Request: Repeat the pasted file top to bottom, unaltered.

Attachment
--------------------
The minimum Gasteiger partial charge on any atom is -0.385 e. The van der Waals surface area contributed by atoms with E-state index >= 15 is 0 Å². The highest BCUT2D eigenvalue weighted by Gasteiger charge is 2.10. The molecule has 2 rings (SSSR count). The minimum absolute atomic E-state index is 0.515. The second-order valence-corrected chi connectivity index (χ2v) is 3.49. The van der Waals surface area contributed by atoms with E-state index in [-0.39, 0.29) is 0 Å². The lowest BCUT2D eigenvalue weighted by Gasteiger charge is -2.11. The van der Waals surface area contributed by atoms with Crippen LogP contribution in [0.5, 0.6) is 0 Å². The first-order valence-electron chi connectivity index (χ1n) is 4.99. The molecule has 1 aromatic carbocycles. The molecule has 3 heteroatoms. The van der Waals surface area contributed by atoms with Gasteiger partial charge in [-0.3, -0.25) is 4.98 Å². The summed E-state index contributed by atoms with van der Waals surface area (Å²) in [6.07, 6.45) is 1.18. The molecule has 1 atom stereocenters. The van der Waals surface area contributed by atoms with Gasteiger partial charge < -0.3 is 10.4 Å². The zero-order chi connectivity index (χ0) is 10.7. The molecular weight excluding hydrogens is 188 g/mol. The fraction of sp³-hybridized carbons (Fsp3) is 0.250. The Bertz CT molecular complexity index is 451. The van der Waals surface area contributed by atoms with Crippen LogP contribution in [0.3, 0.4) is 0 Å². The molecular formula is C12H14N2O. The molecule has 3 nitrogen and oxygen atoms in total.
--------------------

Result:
The minimum Gasteiger partial charge on any atom is -0.385 e. The van der Waals surface area contributed by atoms with E-state index >= 15 is 0 Å². The highest BCUT2D eigenvalue weighted by Gasteiger charge is 2.10. The molecule has 2 rings (SSSR count). The minimum absolute atomic E-state index is 0.515. The second-order valence-corrected chi connectivity index (χ2v) is 3.49. The van der Waals surface area contributed by atoms with E-state index in [-0.39, 0.29) is 0 Å². The lowest BCUT2D eigenvalue weighted by Gasteiger charge is -2.11. The van der Waals surface area contributed by atoms with Crippen LogP contribution in [0.5, 0.6) is 0 Å². The first-order valence-electron chi connectivity index (χ1n) is 4.99. The molecule has 1 aromatic carbocycles. The molecule has 3 heteroatoms. The van der Waals surface area contributed by atoms with Gasteiger partial charge in [-0.3, -0.25) is 4.98 Å². The summed E-state index contributed by atoms with van der Waals surface area (Å²) in [6.07, 6.45) is 1.18. The molecule has 1 atom stereocenters. The van der Waals surface area contributed by atoms with Gasteiger partial charge < -0.3 is 10.4 Å². The zero-order chi connectivity index (χ0) is 10.7. The molecular weight excluding hydrogens is 188 g/mol. The fraction of sp³-hybridized carbons (Fsp3) is 0.250. The Bertz CT molecular complexity index is 451. The van der Waals surface area contributed by atoms with Crippen LogP contribution in [0.3, 0.4) is 0 Å². The molecular formula is C12H14N2O. The molecule has 3 nitrogen and oxygen atoms in total.